aqua (water) + ic (suffix forming adjectives)
    Although "aquatic" and "marine" are often used as synonyms, a marine animal is always aquatic, but an aquatic animal is not always marine. "Aquatic" connects to any type of water of any size in any place, while "marine" connects only to water in the sea or ocean.
  5. aquarium
    a tank or pool filled with water for keeping live fish
    People feel significantly happier and their blood pressure comes down when they spend time in aquariums.BBC (Jul 31, 2015)
    aqua (water) + orium (suffix meaning "place")
    Originally, an aquarium was a place where cows got their water. A vivarium was a place where live creatures were kept, and a marine vivarium was a fish tank. Nowadays, an aquarium can be a single tank or pool for aquatic animals, or it can be a place with many such tanks and pools.
  6. aquaculture
    rearing aquatic animals or cultivating aquatic plants for food
    Norway is among the countries embracing aquaculture and is the world's leading producer of farmed Atlantic salmon.BBC (Jun 11, 2015)
    aqua (water) + cultura (a cultivating, care)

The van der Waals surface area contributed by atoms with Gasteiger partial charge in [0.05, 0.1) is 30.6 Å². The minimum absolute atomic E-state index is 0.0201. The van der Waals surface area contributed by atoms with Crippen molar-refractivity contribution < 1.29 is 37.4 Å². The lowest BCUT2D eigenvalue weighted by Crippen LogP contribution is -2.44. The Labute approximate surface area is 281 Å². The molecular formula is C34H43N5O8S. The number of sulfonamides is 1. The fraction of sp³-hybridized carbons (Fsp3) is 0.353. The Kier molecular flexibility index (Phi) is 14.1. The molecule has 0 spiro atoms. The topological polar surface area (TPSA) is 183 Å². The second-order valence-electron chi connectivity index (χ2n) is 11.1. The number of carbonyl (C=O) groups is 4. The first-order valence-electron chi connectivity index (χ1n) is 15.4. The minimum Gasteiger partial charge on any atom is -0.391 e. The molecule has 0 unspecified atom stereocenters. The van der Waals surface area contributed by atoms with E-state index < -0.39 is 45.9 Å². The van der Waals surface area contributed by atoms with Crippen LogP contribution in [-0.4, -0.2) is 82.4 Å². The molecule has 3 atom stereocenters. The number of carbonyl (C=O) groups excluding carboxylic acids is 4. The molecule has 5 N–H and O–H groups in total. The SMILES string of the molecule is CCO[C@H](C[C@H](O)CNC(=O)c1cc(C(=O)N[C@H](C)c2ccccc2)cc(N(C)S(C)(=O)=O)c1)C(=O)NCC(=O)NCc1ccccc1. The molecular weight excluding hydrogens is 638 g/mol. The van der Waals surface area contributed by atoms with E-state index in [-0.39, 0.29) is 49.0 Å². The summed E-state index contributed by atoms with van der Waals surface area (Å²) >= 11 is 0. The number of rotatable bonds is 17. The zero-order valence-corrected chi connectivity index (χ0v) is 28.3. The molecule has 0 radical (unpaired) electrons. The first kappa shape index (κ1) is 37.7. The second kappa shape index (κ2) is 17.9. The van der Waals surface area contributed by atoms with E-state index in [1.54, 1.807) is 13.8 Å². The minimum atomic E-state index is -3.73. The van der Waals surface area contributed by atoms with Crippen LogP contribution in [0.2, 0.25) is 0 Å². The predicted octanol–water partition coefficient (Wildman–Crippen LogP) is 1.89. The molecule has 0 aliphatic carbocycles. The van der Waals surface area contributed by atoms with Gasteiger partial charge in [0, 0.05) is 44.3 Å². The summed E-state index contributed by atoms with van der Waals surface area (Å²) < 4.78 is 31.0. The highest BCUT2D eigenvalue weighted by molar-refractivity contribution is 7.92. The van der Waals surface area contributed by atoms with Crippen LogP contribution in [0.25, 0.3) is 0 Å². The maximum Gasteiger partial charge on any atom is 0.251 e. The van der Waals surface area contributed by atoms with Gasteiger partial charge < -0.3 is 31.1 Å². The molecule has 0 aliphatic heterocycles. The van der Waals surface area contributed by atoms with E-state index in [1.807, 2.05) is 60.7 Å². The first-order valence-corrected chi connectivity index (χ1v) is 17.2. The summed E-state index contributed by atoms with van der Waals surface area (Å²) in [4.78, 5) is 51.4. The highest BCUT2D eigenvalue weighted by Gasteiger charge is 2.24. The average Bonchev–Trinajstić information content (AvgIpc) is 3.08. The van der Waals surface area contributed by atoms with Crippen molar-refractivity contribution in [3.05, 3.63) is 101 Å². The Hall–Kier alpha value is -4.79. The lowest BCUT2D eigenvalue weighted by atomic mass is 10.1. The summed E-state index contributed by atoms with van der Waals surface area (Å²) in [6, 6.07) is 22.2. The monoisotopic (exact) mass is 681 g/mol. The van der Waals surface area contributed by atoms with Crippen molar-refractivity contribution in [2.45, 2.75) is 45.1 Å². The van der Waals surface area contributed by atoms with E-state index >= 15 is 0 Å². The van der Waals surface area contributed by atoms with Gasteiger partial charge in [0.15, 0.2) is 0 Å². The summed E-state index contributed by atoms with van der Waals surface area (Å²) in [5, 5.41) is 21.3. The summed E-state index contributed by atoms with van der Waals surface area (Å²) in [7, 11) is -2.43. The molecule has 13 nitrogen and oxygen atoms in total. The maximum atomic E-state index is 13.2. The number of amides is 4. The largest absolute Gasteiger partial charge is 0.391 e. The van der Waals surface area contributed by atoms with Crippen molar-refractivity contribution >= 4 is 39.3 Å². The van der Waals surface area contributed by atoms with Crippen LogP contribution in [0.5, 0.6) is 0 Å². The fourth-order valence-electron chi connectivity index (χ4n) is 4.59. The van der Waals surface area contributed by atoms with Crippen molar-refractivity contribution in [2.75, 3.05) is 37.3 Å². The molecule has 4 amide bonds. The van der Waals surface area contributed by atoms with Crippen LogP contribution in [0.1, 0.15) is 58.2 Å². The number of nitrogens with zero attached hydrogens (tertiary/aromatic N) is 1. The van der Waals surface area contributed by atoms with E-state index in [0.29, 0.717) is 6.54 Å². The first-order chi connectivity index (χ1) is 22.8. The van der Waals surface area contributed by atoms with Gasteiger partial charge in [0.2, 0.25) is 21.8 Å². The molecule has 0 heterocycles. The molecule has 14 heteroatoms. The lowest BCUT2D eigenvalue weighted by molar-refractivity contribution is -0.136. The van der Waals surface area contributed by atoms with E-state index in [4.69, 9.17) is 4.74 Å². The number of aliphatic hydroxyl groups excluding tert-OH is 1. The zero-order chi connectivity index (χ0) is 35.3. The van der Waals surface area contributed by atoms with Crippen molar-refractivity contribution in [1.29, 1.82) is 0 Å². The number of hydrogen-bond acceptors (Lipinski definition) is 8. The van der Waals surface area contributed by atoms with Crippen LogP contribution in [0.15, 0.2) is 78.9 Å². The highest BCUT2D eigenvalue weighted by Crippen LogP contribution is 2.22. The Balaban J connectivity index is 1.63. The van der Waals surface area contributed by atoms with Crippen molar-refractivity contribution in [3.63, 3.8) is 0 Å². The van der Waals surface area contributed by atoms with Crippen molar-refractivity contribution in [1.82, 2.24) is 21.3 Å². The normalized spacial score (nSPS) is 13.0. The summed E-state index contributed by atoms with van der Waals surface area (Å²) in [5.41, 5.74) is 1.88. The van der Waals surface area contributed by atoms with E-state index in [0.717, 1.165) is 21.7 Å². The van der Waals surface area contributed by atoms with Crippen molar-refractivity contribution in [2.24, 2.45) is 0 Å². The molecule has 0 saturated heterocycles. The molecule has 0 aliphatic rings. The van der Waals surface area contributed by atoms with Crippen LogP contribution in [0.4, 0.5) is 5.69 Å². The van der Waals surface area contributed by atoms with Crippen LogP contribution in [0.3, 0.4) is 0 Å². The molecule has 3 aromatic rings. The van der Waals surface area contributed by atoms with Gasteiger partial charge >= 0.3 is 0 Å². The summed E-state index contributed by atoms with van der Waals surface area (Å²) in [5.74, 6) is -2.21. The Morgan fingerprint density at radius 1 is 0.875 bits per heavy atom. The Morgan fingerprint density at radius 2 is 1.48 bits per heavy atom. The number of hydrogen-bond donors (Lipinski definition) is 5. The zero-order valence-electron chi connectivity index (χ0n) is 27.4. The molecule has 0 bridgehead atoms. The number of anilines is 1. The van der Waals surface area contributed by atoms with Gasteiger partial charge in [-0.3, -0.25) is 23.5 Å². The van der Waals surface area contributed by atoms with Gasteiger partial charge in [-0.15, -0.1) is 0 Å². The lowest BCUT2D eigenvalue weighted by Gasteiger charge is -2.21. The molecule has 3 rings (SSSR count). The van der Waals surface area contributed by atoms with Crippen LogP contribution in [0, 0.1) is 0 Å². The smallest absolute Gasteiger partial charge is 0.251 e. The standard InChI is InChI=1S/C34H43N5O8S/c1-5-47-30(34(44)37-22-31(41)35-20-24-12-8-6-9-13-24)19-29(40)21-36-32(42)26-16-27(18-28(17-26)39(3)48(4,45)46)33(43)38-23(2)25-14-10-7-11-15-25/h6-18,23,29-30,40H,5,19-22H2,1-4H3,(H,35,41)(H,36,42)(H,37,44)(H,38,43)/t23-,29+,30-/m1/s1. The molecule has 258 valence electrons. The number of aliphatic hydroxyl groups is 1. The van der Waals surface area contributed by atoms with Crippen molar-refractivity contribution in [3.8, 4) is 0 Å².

"Culture" is a suffix that can be affixed to almost anything that can be carefully produced. In comparison to aquaculture, agriculture cultivates land animals or plants for food; horticulture is focused on plants for food, medicine, or decoration; and puericulture is concerned with raising healthy children.
  7. aquifer
    underground layer of rock or sand that yields groundwater
    But the shallowest layers — say, the first mile — can hold natural reservoirs, or aquifers, with water sweeter and cleaner than almost any other on Earth.Scientific American (Jul 20, 2015)
    aqua (water) + ferre (to bear)
    The example sentence uses "aquifer" and "reservoir" as synonyms, but the adjective "natural" is needed to differentiate between the two. A reservoir is usually a place that is deliberately reserved to collect and store something, which, unlike an aquifer, doesn't have to be water.
  8. aqueduct
    a conduit that carries water over a valley
    Half the water for Los Angeles comes by aqueduct from the Owens Valley over 200 miles away, a diversion that began in 1913.Washington Times (Apr 22, 2015)
    aqua (water) + ductus (a leading, conducting)
    The definition and example sentence describe a large artificial structure that provides water for millions of people. But an individual human also has natural aqueducts that carry fluids between body parts.
  9. aqueous